FIG. 1 is a perspective view of the cylindrically shaped, elastomeric plug of the sealing assembly of this invention.
FIG. 2 is a perspective, sectional view of the rigid, cylindrically shaped, hollow sleeve of the sealing assembly of this invention.
FIG. 3 is a side view, taken in cross-section, of an assembly of this invention shown installed in a port hole cut in the insulation protecting a curved surface.
FIG. 4 is a side view, taken in cross-section, of the elastomeric plug of the sealing assembly before it is installed in the sleeve of the assembly.
FIG. 5 is a side view, taken in cross-section, of the rigid sleeve of the sealing assembly shown incompletely installed in a port hole cut in the insulation protecting a curved surface, without the annular bulge being formed in the sleeve wall.
FIG. 6 is a side view, taken in cross-section of the sleeve of FIG. 5 after it has been completely installed in the port hole, with the annular bulge formed, ready to receive the elastomeric plug of FIG. 4.
Corresponding and like parts are indicated in the figures of the drawings, and referred to in the following written description by the same numerical reference characters.
Referring to the drawings, FIGS. 1-6 show various views and stages of installation of the most preferred embodiment of the insulation inspection hole resealable sealing assembly of this invention. This assembly will be referred to by reference character 10.
In essence, assembly 10 is comprised of: (a) an essentially cylindrically shaped plug which will be referred to by reference character 12 and (b) a rigid, essentially cylindrically shaped hollow sleeve which will be referred to by reference character 14. Plug 12 can be easily seen in FIG. 1 and sleeve 14 can be easily seen in FIG. 2. FIG. 3 shows assembly 10 installed as it is intended to be used; i.e. sealing an inspection hole 16 cut in insulation 18 and insulation protective covering 20, which insulation 18 and covering 20 is shown protecting surface 22. (Insulation protective covering 20 is herein also referrred to as "skin" or "insulation skin.")
To more easily appreciate the features of assembly 10 as it appears in FIG. 3, discussion of its parts, plug 12 and sleeve 14, will first be made of these parts as they appear in FIGS. 4-6.
Referring to FIG. 4, plug 12 is seen to be essentially a hollow shaped one-piece cylinder having a diaphragm 24, annular lip 26, and annular cleat 28. As shown here plug 12 is molded into a single piece from an elastomeric material, such as SilasticTM silicon rubber. The outside diameter of plug wall 30 between lip 26 and cleat 28 is sufficiently small so as to fit within sleeve 14. It is not necessary that this portion of plug wall 30 be capable of contacting the corresponding portion of the interior of sleeve wall 34 when plug 12 is in place in sleeve 14 (see FIG. 3), for this part of plug wall 30 and sleeve wall 34 are not relied upon to form the weatherproof seals of this assembly.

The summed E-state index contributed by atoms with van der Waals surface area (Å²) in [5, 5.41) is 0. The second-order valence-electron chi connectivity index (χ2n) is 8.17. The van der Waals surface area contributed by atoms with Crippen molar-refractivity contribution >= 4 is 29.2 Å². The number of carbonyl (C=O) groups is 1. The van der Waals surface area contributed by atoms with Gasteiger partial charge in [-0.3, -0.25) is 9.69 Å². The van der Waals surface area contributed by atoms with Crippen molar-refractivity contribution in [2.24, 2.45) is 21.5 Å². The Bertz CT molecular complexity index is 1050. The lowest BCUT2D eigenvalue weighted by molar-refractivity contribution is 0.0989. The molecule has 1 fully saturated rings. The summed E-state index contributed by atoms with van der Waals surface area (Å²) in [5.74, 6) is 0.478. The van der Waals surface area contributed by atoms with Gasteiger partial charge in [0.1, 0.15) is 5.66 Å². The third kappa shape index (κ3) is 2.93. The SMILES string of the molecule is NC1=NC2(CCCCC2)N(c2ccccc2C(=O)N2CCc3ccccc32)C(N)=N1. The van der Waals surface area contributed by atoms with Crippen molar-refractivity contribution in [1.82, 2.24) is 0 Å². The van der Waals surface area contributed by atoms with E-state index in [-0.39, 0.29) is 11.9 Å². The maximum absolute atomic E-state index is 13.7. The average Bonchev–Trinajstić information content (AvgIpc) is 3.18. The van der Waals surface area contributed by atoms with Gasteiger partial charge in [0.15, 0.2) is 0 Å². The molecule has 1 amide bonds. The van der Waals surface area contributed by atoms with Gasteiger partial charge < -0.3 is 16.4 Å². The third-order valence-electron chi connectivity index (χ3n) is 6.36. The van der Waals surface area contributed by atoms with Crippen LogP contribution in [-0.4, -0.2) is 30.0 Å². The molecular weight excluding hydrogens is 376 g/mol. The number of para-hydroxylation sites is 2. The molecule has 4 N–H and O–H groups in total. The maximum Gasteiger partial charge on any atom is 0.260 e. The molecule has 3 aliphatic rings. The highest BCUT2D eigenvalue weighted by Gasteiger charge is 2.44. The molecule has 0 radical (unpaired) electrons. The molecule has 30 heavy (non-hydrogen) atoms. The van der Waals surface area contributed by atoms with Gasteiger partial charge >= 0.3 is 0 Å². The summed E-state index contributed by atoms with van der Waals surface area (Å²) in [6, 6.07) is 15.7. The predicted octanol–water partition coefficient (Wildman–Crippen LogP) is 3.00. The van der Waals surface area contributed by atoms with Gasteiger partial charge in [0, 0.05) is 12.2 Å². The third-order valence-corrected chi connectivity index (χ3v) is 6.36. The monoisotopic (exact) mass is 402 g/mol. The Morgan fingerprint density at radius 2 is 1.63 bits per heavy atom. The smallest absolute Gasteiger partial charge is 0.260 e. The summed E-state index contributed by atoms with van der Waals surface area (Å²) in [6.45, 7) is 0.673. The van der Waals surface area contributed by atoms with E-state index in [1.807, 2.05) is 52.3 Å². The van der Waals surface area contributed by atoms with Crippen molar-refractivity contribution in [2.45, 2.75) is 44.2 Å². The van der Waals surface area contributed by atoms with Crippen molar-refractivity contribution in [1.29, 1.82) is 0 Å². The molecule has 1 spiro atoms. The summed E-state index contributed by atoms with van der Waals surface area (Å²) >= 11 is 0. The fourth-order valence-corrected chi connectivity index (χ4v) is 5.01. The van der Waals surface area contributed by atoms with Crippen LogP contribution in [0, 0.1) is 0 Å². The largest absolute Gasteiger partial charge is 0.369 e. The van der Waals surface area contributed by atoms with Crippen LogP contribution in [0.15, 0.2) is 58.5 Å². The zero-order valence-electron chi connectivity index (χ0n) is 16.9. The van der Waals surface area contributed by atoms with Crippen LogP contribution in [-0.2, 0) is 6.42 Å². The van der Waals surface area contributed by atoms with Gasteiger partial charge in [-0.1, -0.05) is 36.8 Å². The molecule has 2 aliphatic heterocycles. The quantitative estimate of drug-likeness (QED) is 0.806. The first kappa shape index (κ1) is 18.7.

The purpose of diaphragm 24 is to prevent passage of moisture or air through the interior of plug 12. It can be located at any convenient location along the interior of side wall 30 of plug 12. The plug 12 is more easily inserted and withdrawn from sleeve 14 (see FIG. 3) when the diaphragm 24 is located near the bottom of plug 12. Diaphragm 24 is shown as being tapered toward its center on its upper surface. This is not critical. The taper's purpose is to conserve material from which the plug is molded, and to facilitate removal of the plug from its mold.
Annular lip 26 extends outwardly from the top of side wall 30 of plug 12 in a direction generally perpendicular to plug side wall 30. The size and shape of the top of lip 26 is not important. The size and shape of at least a portion of the downward side of lip 26 of plug 12 is very important, however, for this is one of the sealing surfaces of assembly 10. The downward side of lip 26 is concavely curved upward with a predetermined radius of curvature.
Annular cleat 28 protrudes outwardly from plug wall 30. Preferably cleat 28 is located near the bottom of plug wall 30. It is important that cleat 28 be formed with a predetermined diameter so that it can form another sealing surface between plug 12 and sleeve 14 when plug 12 is inserted into sleeve 14 as shown in FIG. 3.
The shape of cleat 28 is not critical as it will be deformed by compression into a sealing surface when it is inserted into the annular bulge 36 in sleeve 14 (see FIG. 3). This compression will be further discussed below.
Elastomeric materials suitable for use in making plug 12 are those having a durometer as measured on Shore "A" scale of from about 20 to about 60, preferably a durometer of from about 30 to about 50, and more preferably having a durometer of from about 35 to about 45. Examples of suitable elastomeric materials are SilasticTM silicon rubbers, flexible polyurethane, VitonTM, Neoprene, and other synthetic rubbers.